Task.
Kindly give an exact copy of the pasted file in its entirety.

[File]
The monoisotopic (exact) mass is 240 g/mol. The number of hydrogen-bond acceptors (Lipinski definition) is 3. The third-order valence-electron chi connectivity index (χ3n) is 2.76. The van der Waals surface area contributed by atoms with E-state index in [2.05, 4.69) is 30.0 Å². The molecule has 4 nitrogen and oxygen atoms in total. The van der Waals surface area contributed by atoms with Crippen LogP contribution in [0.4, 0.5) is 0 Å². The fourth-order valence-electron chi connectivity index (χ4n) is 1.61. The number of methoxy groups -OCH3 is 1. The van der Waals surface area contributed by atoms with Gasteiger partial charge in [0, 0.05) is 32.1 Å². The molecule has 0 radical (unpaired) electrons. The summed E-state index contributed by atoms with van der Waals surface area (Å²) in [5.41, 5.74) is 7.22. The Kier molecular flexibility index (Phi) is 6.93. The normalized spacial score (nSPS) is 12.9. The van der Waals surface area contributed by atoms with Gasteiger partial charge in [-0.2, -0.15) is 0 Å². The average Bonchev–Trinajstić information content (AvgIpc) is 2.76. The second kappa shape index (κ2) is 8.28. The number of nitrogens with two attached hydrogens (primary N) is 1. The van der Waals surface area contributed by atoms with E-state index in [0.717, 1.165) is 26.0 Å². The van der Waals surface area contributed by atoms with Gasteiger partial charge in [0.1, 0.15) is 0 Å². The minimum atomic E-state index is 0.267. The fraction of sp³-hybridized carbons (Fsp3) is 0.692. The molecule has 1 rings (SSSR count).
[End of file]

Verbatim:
The monoisotopic (exact) mass is 240 g/mol. The number of hydrogen-bond acceptors (Lipinski definition) is 3. The third-order valence-electron chi connectivity index (χ3n) is 2.76. The van der Waals surface area contributed by atoms with E-state index in [2.05, 4.69) is 30.0 Å². The molecule has 4 nitrogen and oxygen atoms in total. The van der Waals surface area contributed by atoms with Crippen LogP contribution in [0.4, 0.5) is 0 Å². The fourth-order valence-electron chi connectivity index (χ4n) is 1.61. The number of methoxy groups -OCH3 is 1. The van der Waals surface area contributed by atoms with Gasteiger partial charge in [0, 0.05) is 32.1 Å². The molecule has 0 radical (unpaired) electrons. The summed E-state index contributed by atoms with van der Waals surface area (Å²) in [5.41, 5.74) is 7.22. The Kier molecular flexibility index (Phi) is 6.93. The normalized spacial score (nSPS) is 12.9. The van der Waals surface area contributed by atoms with Gasteiger partial charge in [-0.2, -0.15) is 0 Å². The average Bonchev–Trinajstić information content (AvgIpc) is 2.76. The second kappa shape index (κ2) is 8.28. The number of nitrogens with two attached hydrogens (primary N) is 1. The van der Waals surface area contributed by atoms with E-state index in [0.717, 1.165) is 26.0 Å². The van der Waals surface area contributed by atoms with Gasteiger partial charge in [0.1, 0.15) is 0 Å². The minimum atomic E-state index is 0.267. The fraction of sp³-hybridized carbons (Fsp3) is 0.692. The molecule has 1 rings (SSSR count).